As mentioned in this SO answer,
git gc can actually increase the size of the repo!
See also this thread
Now git has a safety mechanism to not delete unreferenced objects right away when running '
By default unreferenced objects are kept around for a period of 2 weeks. This is to make it easy for you to recover accidentally deleted branches or commits, or to avoid a race where a just-created object in the process of being but not yet referenced could be deleted by a '
git gc' process running in parallel.
So to give that grace period to packed but unreferenced objects, the repack process pushes those unreferenced objects out of the pack into their loose form so they can be aged and eventually pruned.
Objects becoming unreferenced are usually not that many though. Having 404855 unreferenced objects is quite a lot, and being sent those objects in the first place via a clone is stupid and a complete waste of network bandwidth.
Anyway... To solve your problem, you simply need to run '
git gc' with the
--prune=now argument to disable that grace period and get rid of those unreferenced objects right away (safe only if no other git activities are taking place at the same time which should be easy to ensure on a workstation).
And BTW, using '
git gc --aggressive' with a later git version (or '
git repack -a -f -d --window=250 --depth=250')
The same thread mentions:
git config pack.deltaCacheSize 1
That limits the delta cache size to one byte (effectively disabling it) instead of the default of 0 which means unlimited. With that I'm able to repack that repository using the above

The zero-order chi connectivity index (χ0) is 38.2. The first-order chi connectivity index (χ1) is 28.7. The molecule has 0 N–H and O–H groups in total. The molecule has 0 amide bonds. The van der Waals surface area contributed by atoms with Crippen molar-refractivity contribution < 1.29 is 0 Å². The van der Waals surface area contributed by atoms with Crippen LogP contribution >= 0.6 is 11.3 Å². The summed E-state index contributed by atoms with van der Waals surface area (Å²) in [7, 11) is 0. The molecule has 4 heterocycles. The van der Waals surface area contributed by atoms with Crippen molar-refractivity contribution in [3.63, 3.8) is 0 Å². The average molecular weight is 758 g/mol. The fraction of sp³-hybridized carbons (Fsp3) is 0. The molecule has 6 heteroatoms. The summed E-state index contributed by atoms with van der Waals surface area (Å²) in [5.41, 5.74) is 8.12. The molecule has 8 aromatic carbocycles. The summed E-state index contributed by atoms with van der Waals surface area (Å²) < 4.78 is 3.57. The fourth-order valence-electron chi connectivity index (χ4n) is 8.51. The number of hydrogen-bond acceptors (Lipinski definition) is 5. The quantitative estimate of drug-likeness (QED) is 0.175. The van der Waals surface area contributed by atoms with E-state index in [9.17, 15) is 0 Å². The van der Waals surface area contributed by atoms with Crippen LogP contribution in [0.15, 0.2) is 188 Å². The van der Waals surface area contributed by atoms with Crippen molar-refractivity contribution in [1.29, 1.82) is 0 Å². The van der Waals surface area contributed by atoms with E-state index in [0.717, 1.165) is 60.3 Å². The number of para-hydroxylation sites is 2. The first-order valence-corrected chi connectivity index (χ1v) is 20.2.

git repack command on an x86-64 system with 4GB of RAM and using 4 threads (this is a quad core). Resident memory usage grows to nearly 3.3GB though.
If your machine is SMP and you don't have sufficient RAM then you can reduce the number of threads to only one:
git config pack.threads 1
Additionally, you can further limit memory usage with the
--window-memory argument to '
For example, using
--window-memory=128M should keep a reasonable upper bound on the delta
search memory usage although this can result in less optimal delta match if the repo
contains lots of large files.
On the filter-branch front, you can consider (with cautious) this script
set -o errexit
# Author: David Underhill
# Script to permanently delete files/folders from your git repository. To use
# it, cd to your repository's root and then run the script with a list of paths
# you want to delete, e.g., git-delete-history path1 path2
if [ $# -eq 0 ]; then
# make sure we're at the root of git repo
if [ ! -d .git ]; then
echo "Error: must run this script from the root of a git repository"
# remove all paths passed as arguments from the history of the repo
git filter-branch --index-filter "git rm -rf --cached --ignore-unmatch $files" HEAD
# remove the temporary history git-filter-branch otherwise leaves behind for a long time
rm -rf .git/refs/original/ && git reflog expire --all && git gc --aggressive --prune